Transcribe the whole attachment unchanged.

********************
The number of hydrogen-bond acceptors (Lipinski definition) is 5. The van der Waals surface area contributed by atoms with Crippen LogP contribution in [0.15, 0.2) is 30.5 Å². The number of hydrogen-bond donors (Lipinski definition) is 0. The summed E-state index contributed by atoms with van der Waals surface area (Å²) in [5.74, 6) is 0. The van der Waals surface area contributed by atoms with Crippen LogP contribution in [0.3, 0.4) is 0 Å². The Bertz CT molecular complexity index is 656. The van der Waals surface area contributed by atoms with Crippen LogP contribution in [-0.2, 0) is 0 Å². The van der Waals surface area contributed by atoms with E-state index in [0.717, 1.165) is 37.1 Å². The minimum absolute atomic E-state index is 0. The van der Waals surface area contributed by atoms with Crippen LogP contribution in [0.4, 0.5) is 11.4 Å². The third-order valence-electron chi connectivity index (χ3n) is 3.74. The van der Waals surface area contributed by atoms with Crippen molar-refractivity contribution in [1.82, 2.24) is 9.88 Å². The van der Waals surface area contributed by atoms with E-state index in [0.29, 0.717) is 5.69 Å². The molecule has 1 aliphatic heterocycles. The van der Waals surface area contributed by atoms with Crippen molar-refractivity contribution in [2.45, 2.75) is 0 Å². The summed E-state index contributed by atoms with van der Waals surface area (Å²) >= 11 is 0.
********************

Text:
The number of hydrogen-bond acceptors (Lipinski definition) is 5. The van der Waals surface area contributed by atoms with Crippen LogP contribution in [0.15, 0.2) is 30.5 Å². The number of hydrogen-bond donors (Lipinski definition) is 0. The summed E-state index contributed by atoms with van der Waals surface area (Å²) in [5.74, 6) is 0. The van der Waals surface area contributed by atoms with Crippen LogP contribution in [0.3, 0.4) is 0 Å². The Bertz CT molecular complexity index is 656. The van der Waals surface area contributed by atoms with Crippen LogP contribution in [-0.2, 0) is 0 Å². The van der Waals surface area contributed by atoms with E-state index in [0.717, 1.165) is 37.1 Å². The minimum absolute atomic E-state index is 0. The van der Waals surface area contributed by atoms with Crippen LogP contribution in [0.4, 0.5) is 11.4 Å². The third-order valence-electron chi connectivity index (χ3n) is 3.74. The van der Waals surface area contributed by atoms with Crippen molar-refractivity contribution in [1.82, 2.24) is 9.88 Å². The van der Waals surface area contributed by atoms with E-state index in [0.29, 0.717) is 5.69 Å². The molecule has 1 aliphatic heterocycles. The van der Waals surface area contributed by atoms with Crippen molar-refractivity contribution in [2.45, 2.75) is 0 Å². The summed E-state index contributed by atoms with van der Waals surface area (Å²) >= 11 is 0.